If you have nothing to keep the bird warm with, close your warm hands around it (by the way, a little girl in Faerie Glen kept a bird warm by filling two milk bottles with warm water and placing them in two corners of a box). If the bird is very wet and you are far from home, put it underneath your clothing against your skin and let your body heat warm it up so long. Your heart beat will also have a calming effect. (Remember to keep checking that the bird can breathe easily!)
Place a moistened ball of cotton wool somewhere near the bird to keep up the humidity, but never use cotton wool to keep birds warm - it can, amongst other things, affect the lungs.
* See "Reduce swelling on the brain".
GIVE FLUIDS AND ELECTROLYTES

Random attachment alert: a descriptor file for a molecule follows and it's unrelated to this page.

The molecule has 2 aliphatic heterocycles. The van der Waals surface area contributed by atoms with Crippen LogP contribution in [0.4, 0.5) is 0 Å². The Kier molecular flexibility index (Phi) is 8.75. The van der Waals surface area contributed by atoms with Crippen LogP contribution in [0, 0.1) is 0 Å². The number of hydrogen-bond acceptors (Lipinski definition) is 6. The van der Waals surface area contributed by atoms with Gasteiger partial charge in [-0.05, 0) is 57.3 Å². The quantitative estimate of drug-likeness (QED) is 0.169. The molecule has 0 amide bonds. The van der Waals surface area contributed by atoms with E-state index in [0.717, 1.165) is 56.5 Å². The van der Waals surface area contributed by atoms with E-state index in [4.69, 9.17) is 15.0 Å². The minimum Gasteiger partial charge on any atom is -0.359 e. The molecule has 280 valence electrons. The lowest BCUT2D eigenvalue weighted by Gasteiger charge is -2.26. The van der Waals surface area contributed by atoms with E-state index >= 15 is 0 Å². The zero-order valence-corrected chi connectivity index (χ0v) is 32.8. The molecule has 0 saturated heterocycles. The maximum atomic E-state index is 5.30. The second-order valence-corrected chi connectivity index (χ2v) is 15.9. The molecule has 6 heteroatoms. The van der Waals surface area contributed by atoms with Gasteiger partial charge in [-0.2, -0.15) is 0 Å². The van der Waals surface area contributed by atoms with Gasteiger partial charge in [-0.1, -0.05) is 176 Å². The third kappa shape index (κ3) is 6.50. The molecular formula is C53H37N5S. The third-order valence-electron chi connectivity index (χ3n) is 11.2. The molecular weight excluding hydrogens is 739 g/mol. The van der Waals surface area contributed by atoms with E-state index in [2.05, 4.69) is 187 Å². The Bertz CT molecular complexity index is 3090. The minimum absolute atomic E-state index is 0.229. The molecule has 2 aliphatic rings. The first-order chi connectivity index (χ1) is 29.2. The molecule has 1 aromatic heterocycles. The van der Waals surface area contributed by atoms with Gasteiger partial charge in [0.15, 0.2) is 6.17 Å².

Shock alone can dehydrate a bird and most birds -- by the time they are found -- are weak and dehydrated anyway. Signs of dehydration include: Loss of skin elasticity, "tented" skin stays in place, sunken eyes, dry membranes. Fluids must be lukewarm, never cold (except when dealing with heat stress). Use a 5% solution (5ml in 100 ml water) of glucose, honey, molasses or, best of all, a commercially prepared electrolyte solution containing glucose (obtain some today so that you are prepared!). Emergency recipe: mix 1 teaspooon salt and 3 teaspoons sugar with 950 ml warm water. A guideline of the amounts to be given will be: at least 2,5 cc per 100g weight at least 4 times a day for the first day. Fluids cannot harm a bird, but do watch for signs that indicate "enough for now"! A tiny bit of food, egg yolk, best of all, Avi-Plus-Handrearing may be added to electrolyte fluids to make a sloppy mixture *Avi-Plus (available at Pet shops, Veterinary clinics or other suppliers, in an emergency, Pronutro can be used as a substitute for no longer than 1 day). (Obtain advice on dove types before feeding). If a bird is poisoned (weakness, convulsions, twitching, incoordination, vomiting, smell of poison in droppings or vomit, no reaction to light in pupils) the bird should literally be "flushed out", giving fluids every half hour and keeping it in a quiet, dark place. If possible, phone and discuss an antidote with an avian vet. Kaolin or activated charcoal dissolved in lukewarm water and can be used in emergencies.